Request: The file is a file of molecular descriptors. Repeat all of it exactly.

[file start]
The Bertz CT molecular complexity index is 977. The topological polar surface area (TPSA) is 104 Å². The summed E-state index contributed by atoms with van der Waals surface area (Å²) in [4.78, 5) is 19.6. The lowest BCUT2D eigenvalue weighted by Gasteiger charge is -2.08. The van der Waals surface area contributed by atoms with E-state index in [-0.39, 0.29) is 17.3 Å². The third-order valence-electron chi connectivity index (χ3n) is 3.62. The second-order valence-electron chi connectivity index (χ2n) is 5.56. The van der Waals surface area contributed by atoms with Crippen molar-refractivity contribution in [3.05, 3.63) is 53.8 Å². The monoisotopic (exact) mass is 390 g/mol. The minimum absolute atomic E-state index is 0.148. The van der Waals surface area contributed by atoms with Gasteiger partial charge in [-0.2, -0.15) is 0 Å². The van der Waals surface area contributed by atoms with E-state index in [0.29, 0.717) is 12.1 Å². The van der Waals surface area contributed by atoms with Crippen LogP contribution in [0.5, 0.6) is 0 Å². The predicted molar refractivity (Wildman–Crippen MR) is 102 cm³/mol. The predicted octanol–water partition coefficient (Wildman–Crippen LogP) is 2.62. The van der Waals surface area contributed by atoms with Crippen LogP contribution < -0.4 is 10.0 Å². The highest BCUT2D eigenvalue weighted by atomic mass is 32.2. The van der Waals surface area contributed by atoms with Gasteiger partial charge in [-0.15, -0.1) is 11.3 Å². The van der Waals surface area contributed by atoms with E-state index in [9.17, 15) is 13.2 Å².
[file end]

The Bertz CT molecular complexity index is 977. The topological polar surface area (TPSA) is 104 Å². The summed E-state index contributed by atoms with van der Waals surface area (Å²) in [4.78, 5) is 19.6. The lowest BCUT2D eigenvalue weighted by Gasteiger charge is -2.08. The van der Waals surface area contributed by atoms with E-state index in [-0.39, 0.29) is 17.3 Å². The third-order valence-electron chi connectivity index (χ3n) is 3.62. The second-order valence-electron chi connectivity index (χ2n) is 5.56. The van der Waals surface area contributed by atoms with Crippen molar-refractivity contribution in [3.05, 3.63) is 53.8 Å². The monoisotopic (exact) mass is 390 g/mol. The minimum absolute atomic E-state index is 0.148. The van der Waals surface area contributed by atoms with Gasteiger partial charge in [-0.2, -0.15) is 0 Å². The van der Waals surface area contributed by atoms with E-state index in [0.29, 0.717) is 12.1 Å². The van der Waals surface area contributed by atoms with Crippen LogP contribution in [0.5, 0.6) is 0 Å². The predicted molar refractivity (Wildman–Crippen MR) is 102 cm³/mol. The predicted octanol–water partition coefficient (Wildman–Crippen LogP) is 2.62. The van der Waals surface area contributed by atoms with Crippen LogP contribution < -0.4 is 10.0 Å². The highest BCUT2D eigenvalue weighted by atomic mass is 32.2. The van der Waals surface area contributed by atoms with Gasteiger partial charge in [-0.15, -0.1) is 11.3 Å². The van der Waals surface area contributed by atoms with E-state index in [9.17, 15) is 13.2 Å².